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Letting go of perfectionism

Whether we’re building a large complex website or a new feature for an existing one; we usually work in sprints that include discovery, design and development cycles, to create an MVP (minimum viable product) that we can maintain and build upon with our clients. When beginning a discovery phase, there’s a lot to think about, such as user needs, client goals, content structure, tone of voice and device resolutions to name a few. The way we approach this part of the process is fundamental to the smooth running of the subsequent stages and the overall success of the final product.

It’s important that we avoid designing the aesthetics and layout before considering the challenges that go hand-in-hand with designing a maintainable responsive design system. It’s also important that we avoid trying to follow design trends, because with time and budget constraints, it’s all too easy to fall into this trap. The problem with following these trends is that you end up trying to retrofit pre-existing design solutions to your own (different and unique) set of problems.

We need to create wireframes based on content structure that informs the layout and takes into consideration user journeys, interactive elements and site structure as a whole. I’ve found that the best way to do this is to let go of perfectionism throughout the discovery phase. Working fast and rough leads to better ideas that solve the right problems.

The difference between perfectionism and attention to detail

Perfectionism is the opposite of flexibility, as it has a negative impact on creativity when it gets in the way of working quickly to discover new ideas. Being precious and overly invested in a single idea at the beginning of a project is dangerous and prevents us from seeing the real problems at hand and the best ways to tackle them. The best solutions are usually hidden, waiting for us to dig them out before we can begin to refine them.

Attention to detail is a valuable asset and one of the best qualities a designer can have. It comes in handy when the design we’re working on quickly turns into a system of elements, layouts and pages. Each new element needs to be carefully considered to make sure it doesn’t break what we’ve created. This is why working rough in the discovery phase is so important. It highlights areas within the system that work, don’t work, haven’t been thought about or could be improved.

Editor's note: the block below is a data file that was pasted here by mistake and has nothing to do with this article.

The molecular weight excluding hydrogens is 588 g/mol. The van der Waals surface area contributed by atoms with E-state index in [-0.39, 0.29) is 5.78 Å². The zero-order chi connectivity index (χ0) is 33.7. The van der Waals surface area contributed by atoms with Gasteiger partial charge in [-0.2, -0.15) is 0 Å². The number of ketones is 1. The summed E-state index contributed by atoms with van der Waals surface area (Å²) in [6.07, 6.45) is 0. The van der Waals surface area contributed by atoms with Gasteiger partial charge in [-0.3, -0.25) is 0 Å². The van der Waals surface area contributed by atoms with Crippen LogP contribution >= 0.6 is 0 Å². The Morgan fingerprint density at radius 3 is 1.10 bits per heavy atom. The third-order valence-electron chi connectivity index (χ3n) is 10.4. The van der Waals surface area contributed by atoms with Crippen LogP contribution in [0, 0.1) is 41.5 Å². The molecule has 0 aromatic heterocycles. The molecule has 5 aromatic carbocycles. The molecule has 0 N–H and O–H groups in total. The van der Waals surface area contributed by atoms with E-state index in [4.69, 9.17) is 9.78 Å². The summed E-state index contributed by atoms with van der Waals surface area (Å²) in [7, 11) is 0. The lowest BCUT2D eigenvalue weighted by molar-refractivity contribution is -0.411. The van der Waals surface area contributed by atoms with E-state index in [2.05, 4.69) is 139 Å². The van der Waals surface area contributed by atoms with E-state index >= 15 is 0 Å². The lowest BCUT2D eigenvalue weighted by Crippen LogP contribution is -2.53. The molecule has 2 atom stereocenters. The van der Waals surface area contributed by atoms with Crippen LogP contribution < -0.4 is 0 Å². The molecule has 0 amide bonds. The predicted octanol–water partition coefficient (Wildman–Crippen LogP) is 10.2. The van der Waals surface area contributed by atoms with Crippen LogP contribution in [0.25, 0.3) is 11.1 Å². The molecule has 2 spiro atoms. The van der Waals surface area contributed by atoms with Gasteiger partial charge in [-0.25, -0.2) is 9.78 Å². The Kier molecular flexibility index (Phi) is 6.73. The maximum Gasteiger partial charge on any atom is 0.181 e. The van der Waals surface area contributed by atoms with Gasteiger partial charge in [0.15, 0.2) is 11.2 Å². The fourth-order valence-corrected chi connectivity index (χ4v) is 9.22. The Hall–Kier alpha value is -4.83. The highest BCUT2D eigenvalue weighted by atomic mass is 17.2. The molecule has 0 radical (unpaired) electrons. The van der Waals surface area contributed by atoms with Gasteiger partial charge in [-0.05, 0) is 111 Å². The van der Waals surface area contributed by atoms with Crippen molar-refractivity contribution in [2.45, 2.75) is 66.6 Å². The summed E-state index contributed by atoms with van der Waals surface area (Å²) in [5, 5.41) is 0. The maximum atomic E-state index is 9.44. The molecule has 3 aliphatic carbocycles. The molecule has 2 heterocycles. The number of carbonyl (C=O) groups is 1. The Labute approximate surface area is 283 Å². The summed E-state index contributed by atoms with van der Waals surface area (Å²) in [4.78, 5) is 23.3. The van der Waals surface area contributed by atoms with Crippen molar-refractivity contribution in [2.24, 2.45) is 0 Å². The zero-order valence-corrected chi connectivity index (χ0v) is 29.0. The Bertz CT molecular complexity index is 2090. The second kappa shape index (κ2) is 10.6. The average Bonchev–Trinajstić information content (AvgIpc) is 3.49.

To some extent perfectionism is subjective. However, there’s a line to be drawn between committing to the first idea we have and paying attention to the things that matter most at each stage of the process. By working quickly in the discovery phase we can explore more concepts early on, and take a closer, more in depth look at specific parts of the design. This gives us a better holistic view of how all the individual elements within the system are working together. It also reduces the amount of potential stumbling blocks in the future by giving us the opportunity to test things early, arriving at a solution before investing too much time and energy into aesthetics.

Knowing where to focus time

I’ve found that working rough at the beginning of a project allows us to get a better idea of the real problems at hand, experiment with new ways to solve them and often leads to happy accidents that would otherwise go undiscovered. I try not to waste time keeping design documents neat and tidy, colours consistent and the typography accurate at this stage. It’s about getting ideas out of our head and onto the screen to create new exciting ways to solve problems.

By quickly solving problems in the discovery phase we can spend more time refining high fidelity designs later in the process, ensuring the system works before creating a consistent, pixel perfect elements sheet to handover for the build.

Maintaining high standards and paying attention to detail to the right problems at the right time is essential to create new ways of doing things and standing out from the crowd. Whether we’re testing user journeys, editing content or refining each element to the nearest pixel, it’s important to understand which details to focus on. The design process is also considerably more enjoyable when we allow ourselves the freedom to experiment with new ideas and find the fun in imperfection.

Christina Winkless
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